Events vs Messages Driven Asynchronous Data Exchanges

Good morning experts,

I am currently discovering Kafka capabilities and more than a technical question I have a conceptual question so thought this “Architecture and Design” category was a good fit for it.

I have been designing asynchronous based integrations for the last 15 years and depending on the content of the payload being transmitted (just a way to categorize them) they could be:

  1. Message based: The payload contains the whole data set of the entity being transmitted (e.g. all the details of a customer).

  2. Event based: The payloads contains just information about the an event (notification) occurred on a data entity but without the details all the details of the data entity (e.g. customer 123 created or customer 123 updated). This is normally is accompanied by a request-reply read API/Service that provides subscribers the ability of retrieve the data they want upon specific business events.

Two questions:

  • Reading about Kafka and watching some of the tutorials or webinars (for example yesterday I watched “Event-Driven Architectures Done Right”), I have observed that Kafka talks about events but not in the same terms as I am used (refer to point 2). They talk about scenarios where the whole data sent is being transmitted and anyway they are referring to this as an event driven architecture. Could someone kindly clarify?

  • In your experience designing asynchronous data exchanges with Kafka, how would you decide about going for option 1 above (message based approach) or option 2 above (event based approach + Read API/Service) for enabling a data exchange between publishers and consumers?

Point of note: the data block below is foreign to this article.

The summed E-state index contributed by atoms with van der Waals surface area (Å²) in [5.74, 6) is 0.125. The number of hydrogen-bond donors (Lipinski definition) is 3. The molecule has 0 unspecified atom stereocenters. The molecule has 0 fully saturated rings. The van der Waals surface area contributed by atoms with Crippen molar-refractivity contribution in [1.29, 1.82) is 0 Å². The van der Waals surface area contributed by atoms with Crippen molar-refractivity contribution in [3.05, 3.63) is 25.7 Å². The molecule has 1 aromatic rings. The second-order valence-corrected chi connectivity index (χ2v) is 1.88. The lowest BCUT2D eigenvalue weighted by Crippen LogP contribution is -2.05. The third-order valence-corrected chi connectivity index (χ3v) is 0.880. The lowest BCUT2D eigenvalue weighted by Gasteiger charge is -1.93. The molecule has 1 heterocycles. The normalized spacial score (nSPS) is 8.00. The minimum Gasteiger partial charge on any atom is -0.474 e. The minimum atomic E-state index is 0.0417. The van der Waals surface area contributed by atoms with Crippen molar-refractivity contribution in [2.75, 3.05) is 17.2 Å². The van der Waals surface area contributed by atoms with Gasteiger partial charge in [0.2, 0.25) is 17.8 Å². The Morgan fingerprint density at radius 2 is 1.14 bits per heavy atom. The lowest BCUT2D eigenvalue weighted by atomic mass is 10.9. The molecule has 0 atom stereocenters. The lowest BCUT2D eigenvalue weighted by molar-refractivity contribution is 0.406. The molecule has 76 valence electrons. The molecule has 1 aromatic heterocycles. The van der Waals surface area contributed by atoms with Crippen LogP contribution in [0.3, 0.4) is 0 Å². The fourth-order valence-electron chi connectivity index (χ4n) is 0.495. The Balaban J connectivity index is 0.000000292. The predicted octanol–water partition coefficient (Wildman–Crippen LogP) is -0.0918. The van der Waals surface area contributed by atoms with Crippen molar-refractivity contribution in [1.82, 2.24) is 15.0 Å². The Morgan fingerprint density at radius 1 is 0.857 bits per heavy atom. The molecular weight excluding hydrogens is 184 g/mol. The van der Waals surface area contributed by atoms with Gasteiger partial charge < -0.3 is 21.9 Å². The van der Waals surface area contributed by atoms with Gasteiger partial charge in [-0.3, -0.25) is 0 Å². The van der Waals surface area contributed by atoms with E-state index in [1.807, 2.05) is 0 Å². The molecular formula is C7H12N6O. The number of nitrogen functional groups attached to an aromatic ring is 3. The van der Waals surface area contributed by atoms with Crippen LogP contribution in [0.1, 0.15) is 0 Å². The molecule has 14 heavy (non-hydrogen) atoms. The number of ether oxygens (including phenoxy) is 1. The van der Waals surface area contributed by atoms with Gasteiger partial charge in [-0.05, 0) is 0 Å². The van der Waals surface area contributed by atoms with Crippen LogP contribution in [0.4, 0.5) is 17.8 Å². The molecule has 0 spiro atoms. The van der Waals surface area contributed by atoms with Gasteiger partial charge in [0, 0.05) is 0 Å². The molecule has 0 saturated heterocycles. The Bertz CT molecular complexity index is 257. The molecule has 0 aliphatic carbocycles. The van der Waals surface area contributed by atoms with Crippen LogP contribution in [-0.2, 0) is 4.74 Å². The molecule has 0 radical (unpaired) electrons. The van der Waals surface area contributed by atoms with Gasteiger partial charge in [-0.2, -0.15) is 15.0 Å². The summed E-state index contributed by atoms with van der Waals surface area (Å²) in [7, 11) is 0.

Many thanks in advance.

Regards,

Cristian.

Hi Cristian,

I believe that most people working with Kafka would define an event as consisting of both notification and state, which seems to be your definition of a message. So, in designing asynchronous data exchanges with Kafka I would use option 1, but I would refer to it as “event-based”. :slight_smile:

Cheers,
Dave

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In my experience Option 1 is referred to as “Event-Carried State Transfer”.

As is common in the software engineering field, I think these design decisions are are case-dependent. Some resources that I find useful in these decisions include Martin Fowler’s blog, and here is his post on various Event Driven designs: What do you mean by “Event-Driven”?

Confluent provides a developer site which has an entire section dedicated to architectural patterns: https://developer.confluent.io/patterns/

Also the Designing Event-Driven Systems book (free download) by @benstopford https://www.confluent.io/designing-event-driven-systems/. Chapter 7 in particular speaks to your questions.

Good luck!

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Regarding your second question, in my experience it often ends up being both.

It really depends on what needs to happen. For example does the service reading the message need the actual state now, or is the state included in the message enough.

Who you do and don’t put in a message is often a tradeoff. Especially since you don’t really know future use. Keeping them small also helps with performance. Something I did with a client using Mongo and CDC, was to try to extract only the information useful for other services and put that in a schema.

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Many thanks all for your very useful comments. Very much appreciated!

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